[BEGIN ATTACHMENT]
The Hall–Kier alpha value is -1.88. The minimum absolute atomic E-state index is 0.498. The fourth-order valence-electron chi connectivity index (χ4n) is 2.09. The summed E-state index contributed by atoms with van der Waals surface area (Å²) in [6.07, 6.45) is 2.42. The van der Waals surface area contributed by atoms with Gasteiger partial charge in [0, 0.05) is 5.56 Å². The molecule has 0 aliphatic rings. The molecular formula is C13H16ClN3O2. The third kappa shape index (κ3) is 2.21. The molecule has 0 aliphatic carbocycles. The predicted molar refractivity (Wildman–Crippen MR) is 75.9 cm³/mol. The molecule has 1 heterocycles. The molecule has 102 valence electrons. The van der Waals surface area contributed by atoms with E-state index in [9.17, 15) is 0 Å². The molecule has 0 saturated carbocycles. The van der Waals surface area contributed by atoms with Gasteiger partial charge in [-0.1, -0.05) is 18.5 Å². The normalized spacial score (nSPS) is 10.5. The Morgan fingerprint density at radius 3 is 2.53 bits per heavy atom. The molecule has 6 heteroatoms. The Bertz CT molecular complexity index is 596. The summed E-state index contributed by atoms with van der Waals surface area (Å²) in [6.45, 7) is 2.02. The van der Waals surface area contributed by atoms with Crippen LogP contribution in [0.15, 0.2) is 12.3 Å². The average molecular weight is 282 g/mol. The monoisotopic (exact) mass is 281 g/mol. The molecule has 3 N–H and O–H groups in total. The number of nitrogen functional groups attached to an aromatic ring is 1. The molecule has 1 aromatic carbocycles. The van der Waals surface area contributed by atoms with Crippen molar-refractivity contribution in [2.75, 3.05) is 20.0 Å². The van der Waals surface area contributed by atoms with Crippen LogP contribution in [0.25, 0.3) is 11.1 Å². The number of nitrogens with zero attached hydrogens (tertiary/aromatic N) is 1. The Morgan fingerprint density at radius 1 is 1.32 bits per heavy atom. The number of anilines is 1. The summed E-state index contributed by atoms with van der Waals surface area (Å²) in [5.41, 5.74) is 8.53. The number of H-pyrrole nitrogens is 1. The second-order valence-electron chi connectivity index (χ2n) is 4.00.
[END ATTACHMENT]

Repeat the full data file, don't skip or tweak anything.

The Hall–Kier alpha value is -1.88. The minimum absolute atomic E-state index is 0.498. The fourth-order valence-electron chi connectivity index (χ4n) is 2.09. The summed E-state index contributed by atoms with van der Waals surface area (Å²) in [6.07, 6.45) is 2.42. The van der Waals surface area contributed by atoms with Gasteiger partial charge in [0, 0.05) is 5.56 Å². The molecule has 0 aliphatic rings. The molecular formula is C13H16ClN3O2. The third kappa shape index (κ3) is 2.21. The molecule has 0 aliphatic carbocycles. The predicted molar refractivity (Wildman–Crippen MR) is 75.9 cm³/mol. The molecule has 1 heterocycles. The molecule has 102 valence electrons. The van der Waals surface area contributed by atoms with E-state index in [9.17, 15) is 0 Å². The molecule has 0 saturated carbocycles. The van der Waals surface area contributed by atoms with Gasteiger partial charge in [-0.1, -0.05) is 18.5 Å². The normalized spacial score (nSPS) is 10.5. The Morgan fingerprint density at radius 3 is 2.53 bits per heavy atom. The molecule has 6 heteroatoms. The Bertz CT molecular complexity index is 596. The summed E-state index contributed by atoms with van der Waals surface area (Å²) in [6.45, 7) is 2.02. The van der Waals surface area contributed by atoms with Crippen LogP contribution in [0.15, 0.2) is 12.3 Å². The average molecular weight is 282 g/mol. The monoisotopic (exact) mass is 281 g/mol. The molecule has 3 N–H and O–H groups in total. The number of nitrogen functional groups attached to an aromatic ring is 1. The molecule has 1 aromatic carbocycles. The van der Waals surface area contributed by atoms with Crippen molar-refractivity contribution in [2.75, 3.05) is 20.0 Å². The van der Waals surface area contributed by atoms with Crippen LogP contribution in [0.25, 0.3) is 11.1 Å². The number of nitrogens with zero attached hydrogens (tertiary/aromatic N) is 1. The Morgan fingerprint density at radius 1 is 1.32 bits per heavy atom. The number of anilines is 1. The summed E-state index contributed by atoms with van der Waals surface area (Å²) in [5.41, 5.74) is 8.53. The number of H-pyrrole nitrogens is 1. The second-order valence-electron chi connectivity index (χ2n) is 4.00.